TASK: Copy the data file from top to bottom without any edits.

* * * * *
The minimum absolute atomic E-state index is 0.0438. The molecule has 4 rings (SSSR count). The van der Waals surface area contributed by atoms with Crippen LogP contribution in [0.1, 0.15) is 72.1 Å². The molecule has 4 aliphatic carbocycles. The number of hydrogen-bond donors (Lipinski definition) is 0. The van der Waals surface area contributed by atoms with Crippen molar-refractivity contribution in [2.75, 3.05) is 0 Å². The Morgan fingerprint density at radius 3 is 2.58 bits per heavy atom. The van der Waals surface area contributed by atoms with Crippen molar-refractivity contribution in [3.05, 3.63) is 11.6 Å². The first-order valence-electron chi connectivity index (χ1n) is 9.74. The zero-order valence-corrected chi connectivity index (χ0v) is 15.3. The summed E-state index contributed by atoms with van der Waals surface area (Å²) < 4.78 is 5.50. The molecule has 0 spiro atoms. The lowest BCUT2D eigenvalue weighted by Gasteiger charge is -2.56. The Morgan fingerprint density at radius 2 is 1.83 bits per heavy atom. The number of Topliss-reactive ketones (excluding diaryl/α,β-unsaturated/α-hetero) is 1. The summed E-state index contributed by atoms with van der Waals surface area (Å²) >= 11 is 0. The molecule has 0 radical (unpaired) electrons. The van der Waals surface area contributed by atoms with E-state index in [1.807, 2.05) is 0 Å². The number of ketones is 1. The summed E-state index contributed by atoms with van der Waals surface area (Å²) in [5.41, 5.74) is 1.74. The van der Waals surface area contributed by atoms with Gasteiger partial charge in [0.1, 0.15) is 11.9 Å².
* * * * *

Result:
The minimum absolute atomic E-state index is 0.0438. The molecule has 4 rings (SSSR count). The van der Waals surface area contributed by atoms with Crippen LogP contribution in [0.1, 0.15) is 72.1 Å². The molecule has 4 aliphatic carbocycles. The number of hydrogen-bond donors (Lipinski definition) is 0. The van der Waals surface area contributed by atoms with Crippen molar-refractivity contribution in [2.75, 3.05) is 0 Å². The Morgan fingerprint density at radius 3 is 2.58 bits per heavy atom. The van der Waals surface area contributed by atoms with Crippen molar-refractivity contribution in [3.05, 3.63) is 11.6 Å². The first-order valence-electron chi connectivity index (χ1n) is 9.74. The zero-order valence-corrected chi connectivity index (χ0v) is 15.3. The summed E-state index contributed by atoms with van der Waals surface area (Å²) < 4.78 is 5.50. The molecule has 0 spiro atoms. The lowest BCUT2D eigenvalue weighted by Gasteiger charge is -2.56. The Morgan fingerprint density at radius 2 is 1.83 bits per heavy atom. The number of Topliss-reactive ketones (excluding diaryl/α,β-unsaturated/α-hetero) is 1. The summed E-state index contributed by atoms with van der Waals surface area (Å²) >= 11 is 0. The molecule has 0 radical (unpaired) electrons. The van der Waals surface area contributed by atoms with E-state index in [1.807, 2.05) is 0 Å². The number of ketones is 1. The summed E-state index contributed by atoms with van der Waals surface area (Å²) in [5.41, 5.74) is 1.74. The van der Waals surface area contributed by atoms with Gasteiger partial charge in [0.1, 0.15) is 11.9 Å².